JERUSALEM — Sirens blared across Israel on Tuesday as the nation carried out its biggest-ever "doomsday" drill meant to simulate a catastrophic attack.
The faux fears, however, were overshadowed by deepening anxiety in Jerusalem that Israel is heading for an unavoidable political showdown with President Barack Obama over the center-right government's refusal to stop building Jewish homes in the predominantly Palestinian West Bank.
Yedioth Ahronoth, Israel's largest daily newspaper, carried a front-page story Tuesday bluntly titled: "The American Threat."
Its biggest competitor, Maariv, carried a bold headline: "Pressure."
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The building apprehension comes as Obama is preparing to make a direct appeal to the Islamic world in Cairo on Thursday that's widely seen as a chance for the U.S. to launch a new, more cooperative era with Arab nations in the Middle East.
Central to the success of Obama's attempts to reshape America's image in the region will be a shift in U.S. policy toward Israel.
And for many, the heart of that discussion is Israel's refusal to stop building Jewish settlements in the West Bank.
Under the 6-year-old Road Map for Middle East Peace, drafted by the Bush administration, Israel is supposed to stop all settlement construction in the West Bank, including development in major settlements that Israel expects to retain in any peace deal.
Israeli leaders accepted the plan but imposed their own interpretation of the proposal and argued that they had the right to continue building in existing settlements.
The Bush administration never seriously challenged Israel on this point. Obama, however, has stated plainly that Israel must honor its commitment to stop all settlement construction. Period.
"It is important for us to be clear about what we believe will lead to peace and that there's not equivocation and there's not a sense that we expect only compromise on one side," Obama told National Public Radio on Monday. "It's going to have to be two-sided."
That stand has set off alarms in Jerusalem, where Israeli Prime Minister Benjamin Netanyahu said this week that Obama's call for Israel to accept the Road Map conditions was "unrealistic."
In an apparent attempt to offer Obama a goodwill gesture as he prepared to deliver his Cairo speech, Israel demolished a small number of trailers in rustic settlements established by extremist Jewish settlers who're opposed to ceding West Bank land so Palestinians can establish a state.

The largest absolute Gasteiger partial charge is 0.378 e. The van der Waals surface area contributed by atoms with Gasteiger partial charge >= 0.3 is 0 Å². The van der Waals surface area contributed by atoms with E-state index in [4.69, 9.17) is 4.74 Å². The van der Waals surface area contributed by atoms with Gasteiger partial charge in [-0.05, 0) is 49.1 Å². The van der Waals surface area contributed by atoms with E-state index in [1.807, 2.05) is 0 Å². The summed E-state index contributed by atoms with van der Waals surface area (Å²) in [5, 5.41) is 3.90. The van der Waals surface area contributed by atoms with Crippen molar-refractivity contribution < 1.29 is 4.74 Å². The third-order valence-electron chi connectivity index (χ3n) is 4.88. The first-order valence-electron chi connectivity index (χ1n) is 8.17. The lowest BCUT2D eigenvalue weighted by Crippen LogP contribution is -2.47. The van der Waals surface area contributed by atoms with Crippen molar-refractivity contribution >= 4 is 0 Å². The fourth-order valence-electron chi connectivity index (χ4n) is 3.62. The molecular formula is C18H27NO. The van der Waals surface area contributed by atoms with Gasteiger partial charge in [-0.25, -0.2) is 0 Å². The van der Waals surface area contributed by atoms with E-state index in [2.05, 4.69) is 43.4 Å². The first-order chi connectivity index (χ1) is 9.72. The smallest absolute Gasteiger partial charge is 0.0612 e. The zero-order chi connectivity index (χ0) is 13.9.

The steps don't appear to be enough for the Obama administration, which has stepped up its public pressure on Israel to do more.
"The issue of settlements is not a very comfortable one for Israel's backers," said Oded Eran, the director of Israel's Institute for National Security Studies. "Israel is divided about this issue, and its friends are divided about this issue, so I think if the president concentrates on settlements, it will be difficult for Israel to call on its friends to defend them."
Obama's stance is drawing particular ire in the West Bank settlements.
"Everyone is against us, and it's sad and frustrating," said Hila Nahum, a 27-year-old resident of Maale Adumim, one of the largest Jewish settlements outside Jerusalem. "He's either changed his position on Israel or he wasn't honest about it before the election. He knew from the start that Israel had settlements."
Dudi Cohen has been living in Maale Adumim for 10 years and recently moved to one of its newest neighborhoods.
Israel should dismantle the smaller renegade outposts, Cohen said, but continue building in places such as Maale Adumim to meet the needs of a growing Israeli population.
"There's no reason to put a couple (trailer homes) on some hill somewhere, but I'm in favor of growth," Cohen said. "The price of apartments in the big cities is very high, so people need to move to the periphery like in Maale Adumim."
The biggest question for Israel if Obama stands by his words is: How far is he willing to go to apply pressure?
The U.S. has used its economic clout at various times to try to change Israeli policies.
During the George H.W. Bush presidency, Israel asked the U.S. for $10 billion in loan guarantees to help absorb a wave of immigrants from the former Soviet Union.
The first Bush administration held up the money in response to Israeli settlement building, and a compromise was finally reached. The guarantees were spread over five years, and each year the money spent on settlements was deducted from the loan guarantees — in 1994, $437 million was deducted.
A similar deal was reached during the George W. Bush presidency, with another set of loan guarantees in 2003.
Obama sidestepped questions this week when asked by the BBC if he was prepared to take similar steps.
"One of the things, in the 24/7 news cycle, is very difficult to encourage is patience," Obama told the BBC. "And diplomacy is always a matter of a long, hard slog. It's never a matter of quick results."
(Churgin is a McClatchy special correspondent.)
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